Transit users and STB readers use – and like to use – route maps. Routes are tangible, and are how we think when we actually use transit. This post uses some geographic analysis – focused on population and walking access – to show more of the big picture.

In April Metro recommended several phases of service cuts, for a total of about 16% of current service hours, corresponding to the estimated shortfall revenue following the defeat of county Proposition 1. It estimated loss of existing riders (10.8M rides – about 10%). This is indeed a key metric but I’ve not found quantitative answers to another seemingly basic question: what effect would the full set of recommended Metro cuts have on residents’ access to service (measured by 1/4-mile walking distance to service stops)?

So I’ve built some tools marrying Metro service details with a geographic information system (GIS).  Here’s a sample map showing areas of 15-minute frequency service during commute hours, after the cuts (green) overlaid on current (orange). Compare this to route-oriented maps from Metro and Oran Viriyincy’s remarkable before-and-after route frequency map.
peak ge4

Translating this information to population impact for Seattle (county-wide to come soon):

Service hours cut Loss of served population
30-minute freq. 15-minute freq.
Peak 16% 2.3% 6.4%
Off-peak 16% 6.4% 12.6%
Night 16% 9.1% 11.9%

On these results, Metro’s planning, following the Service Guidelines, looks to be quite effective, including restructures that increase the population that can be served with limited revenue.

What’s next? This is a start and there are many ways we can extend this information:

  • Evaluate possible outcomes from the County Council’s decision to defer the final 200,000 hours in cuts (those after February 2015).
  • Evaluate the impact to low-income population
  • Results for the complete Metro service area (not just Seattle)

Other ideas in the hopper:

  • Additional service measures: bus crowding and trip duration
  • Evaluate service separately to key destinations: Downtown, UW, Bellevue Transit Center, etc.
  • Include further demographics: employment, land-use indicators, and others.

Please comment to suggest further improvements!  More maps are below.

Additional Maps

The first 2 maps show all the areas within ¼ mile of bus stops that currently have at least every 30 minutes – with and without the stops. Then the area served is calculated from the orange region, and the population served is calculated from population densities (right map) using 2010 census data.

Area with 30-minute peak-hour frequency – with and without stops shown Population density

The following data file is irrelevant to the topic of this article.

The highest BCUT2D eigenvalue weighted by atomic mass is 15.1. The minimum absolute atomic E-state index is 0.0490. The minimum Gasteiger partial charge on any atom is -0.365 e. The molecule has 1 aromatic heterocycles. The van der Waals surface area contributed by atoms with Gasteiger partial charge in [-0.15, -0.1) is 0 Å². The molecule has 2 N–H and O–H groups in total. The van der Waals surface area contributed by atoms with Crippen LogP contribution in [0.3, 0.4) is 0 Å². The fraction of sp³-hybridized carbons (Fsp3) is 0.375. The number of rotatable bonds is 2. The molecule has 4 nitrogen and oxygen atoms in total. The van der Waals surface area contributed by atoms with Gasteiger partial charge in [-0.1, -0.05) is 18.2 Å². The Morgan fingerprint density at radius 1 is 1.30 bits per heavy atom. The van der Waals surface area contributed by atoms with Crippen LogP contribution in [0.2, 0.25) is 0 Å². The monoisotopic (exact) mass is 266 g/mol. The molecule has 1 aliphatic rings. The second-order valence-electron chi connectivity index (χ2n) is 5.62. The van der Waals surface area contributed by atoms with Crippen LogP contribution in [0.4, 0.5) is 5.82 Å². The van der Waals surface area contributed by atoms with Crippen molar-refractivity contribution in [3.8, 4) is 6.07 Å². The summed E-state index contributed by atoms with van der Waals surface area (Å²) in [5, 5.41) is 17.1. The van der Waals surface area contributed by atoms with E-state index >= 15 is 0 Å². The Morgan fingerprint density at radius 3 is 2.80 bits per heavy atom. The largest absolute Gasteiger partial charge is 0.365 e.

current peak ge 2 with seattle stops current peak ge 2 population density - census block

The maps below show service today, and after all recommended cuts to meet 16% reduction of service hours:

Key: Green – after cuts – overlaid on Orange – current
30-minute frequency 15-minute frequency
Peak peak ge2 peak ge4
Off-peak off-peak ge2 off-peak ge4
Night night ge2 night ge4


  • Current service details, stop locations, routes, and schedule are largely derived from Metro’s published General Transit Feed System data
  • Post-cut service details are outlined in some detail here. Many of the restructures amount to splicing together parts of existing routes, so I could project the likely stops on restructured routes accordingly. This left a small amount of “new” routing, which was estimated manually using existing stop locations.
  • Service analysis is around stops. The schedule at each stop is constructed from the service details (above), including the frequency of service at different periods of the day. Routes can be analyzed for availability, frequency, and (scheduled) trip duration of service to downtown, the UW, and other areas. These analyses use a handful of small programs. No doubt similar analysis is done for tools such as Walkscore’s transit analysis.
  • Map development is done with Q(uantum)GIS, an open-source graphical information system compatible with ArcGIS (the industry standard). Information from the Service Analysis (above) is provided as a table keyed to bus-stops. For a particular stop, the area served by that stop is then assumed to be a ¼-mile radius circle. Population analysis is based on 2010 census block data. Further demographic analysis can be done as additional GIS-oriented data are incorporated.

As no doubt clear already, this is NOT a professionally developed nor commercial project (by contrast with Walkscore or OneBusAway, for example) – my aim is to conceive and demonstrate measures for policy decisions. If you are aware of similar or overlapping tools and analysis, please share – I and other readers would likely find value!

35 Replies to “Transit Geography Visualization”

  1. This is a really interesting way to look at this. Thank you for putting this together.

  2. Very cool — would be great to see the map with 1/4 mile replaced with the corresponding walking isochrone, with extra bonus if this accounted for hills.

    1. In this vein, I think the map is very useful (Thank you Jim!), but it only tells us where one or more frequent services exist and will exist with the planned cuts. It does not show how many frequent services will be cut or where those services could have taken you. It does not show the impact of cuts in areas where most service is getting cut back from 15 minutes to 20 or 30 minutes as long as one service nearby going somewhere (not necessarily the same destination) is available.